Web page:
Though they’re usually busy finishing houses for people other than themselves, Candis and Andy Meredith of have managed to carve out some time over the past two years to work on their own 1859 prairie house in American Fork, UT. The couple’s passion for “saving and renovating old homes” is documented in the television show that follows their impressive restorations of historic properties. With a big, beautiful family of six young boys, one baby girl, and two cats, the couple finds local structures from the 1800s in total disarray, and brings them up to contemporary living standards for modern dwellers.
When the Merediths found it, their own home was slated for demolition. Growing up nearby, Candis had always dreamed about living there, but “it had not been loved since before I was born,” she says. The previous owner was ready to tear it down when the demolition crew bumped up the pricetag because of the sturdy adobe walls. He listed it, and Candis went into contract within an hour. She knew this would be her family’s house, and that they were the ones who needed to save it. For its day, especially in Utah, it was a mansion and very special place — considering that almost everything there in the mid-1800s was not much more than log cabins. The home had been through many years of neglect, was piled high with garbage and other unmentionables, and was condemned. There were literal demons drawn on the walls, plaster falling apart everywhere, a roof that had been leaking for years, all broken windows, ivy growing on the inside, and a single outlet to power the whole home — with extension cords running everywhere. It was a miracle that it was still left standing. But underneath the mess remained the original floors and moldings, and the rare, original kitchen cabinets. The family did a full renovation before they moved in and completely restored what could be saved. They added new electrical, HVAC, plumbing, and roofing. They wanted the house to feel fresh, bright, and open, but still historic and cozy. They almost always paint their interiors all-white inside and reintroduce historic light fixtures (a chandelier in every room, in addition to several modern can lights, gives excellent results). With seven kids, they make sure nothing is too precious to get dirty or broken. The house is meant to be lived in, not to be a museum.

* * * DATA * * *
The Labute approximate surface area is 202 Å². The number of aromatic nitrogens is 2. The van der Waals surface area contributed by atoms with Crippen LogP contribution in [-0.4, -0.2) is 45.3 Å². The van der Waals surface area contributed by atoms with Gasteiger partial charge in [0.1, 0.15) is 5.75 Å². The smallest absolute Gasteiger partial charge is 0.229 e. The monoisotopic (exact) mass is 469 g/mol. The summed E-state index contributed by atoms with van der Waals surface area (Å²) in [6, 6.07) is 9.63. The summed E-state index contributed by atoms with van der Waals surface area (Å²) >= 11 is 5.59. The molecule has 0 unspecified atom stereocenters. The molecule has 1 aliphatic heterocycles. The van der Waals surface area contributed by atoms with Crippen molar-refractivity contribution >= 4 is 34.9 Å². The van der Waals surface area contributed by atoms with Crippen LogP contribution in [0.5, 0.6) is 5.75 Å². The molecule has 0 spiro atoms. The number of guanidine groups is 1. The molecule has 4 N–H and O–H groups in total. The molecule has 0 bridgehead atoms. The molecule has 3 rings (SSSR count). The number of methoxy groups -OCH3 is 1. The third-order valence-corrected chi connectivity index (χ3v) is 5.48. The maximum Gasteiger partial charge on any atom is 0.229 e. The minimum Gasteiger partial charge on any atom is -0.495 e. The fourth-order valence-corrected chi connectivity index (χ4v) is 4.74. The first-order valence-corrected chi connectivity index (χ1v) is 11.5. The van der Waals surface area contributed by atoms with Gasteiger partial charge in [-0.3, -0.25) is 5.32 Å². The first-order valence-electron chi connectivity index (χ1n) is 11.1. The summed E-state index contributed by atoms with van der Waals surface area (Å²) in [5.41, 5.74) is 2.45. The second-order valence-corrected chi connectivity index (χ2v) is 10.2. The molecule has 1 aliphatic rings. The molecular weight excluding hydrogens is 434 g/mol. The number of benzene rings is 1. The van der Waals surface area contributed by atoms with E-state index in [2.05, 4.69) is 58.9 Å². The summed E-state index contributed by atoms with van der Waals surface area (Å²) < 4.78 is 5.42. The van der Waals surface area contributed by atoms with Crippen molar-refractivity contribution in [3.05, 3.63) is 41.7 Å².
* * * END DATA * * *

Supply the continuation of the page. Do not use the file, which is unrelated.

The pair is thankful that their home still exists and will continue to exist because they saved it. It was built well and was made to last, but with neglect, its beauty was hidden and almost lost. Candis and Andy are also happy to share their passion for saving old houses with the world. They hope to inspire others to love, save, take care of, and restore old homes, too. They currently have 13 historic homes that are either being renovated or rented out to loving families. The work has attracted television viewers and online followers alike, with a TV show and tons of followers learning from their every move. Check out two hours of Sunday, December 6th on DIY Network for more of the Merediths’ stunning approach to livable restoration. —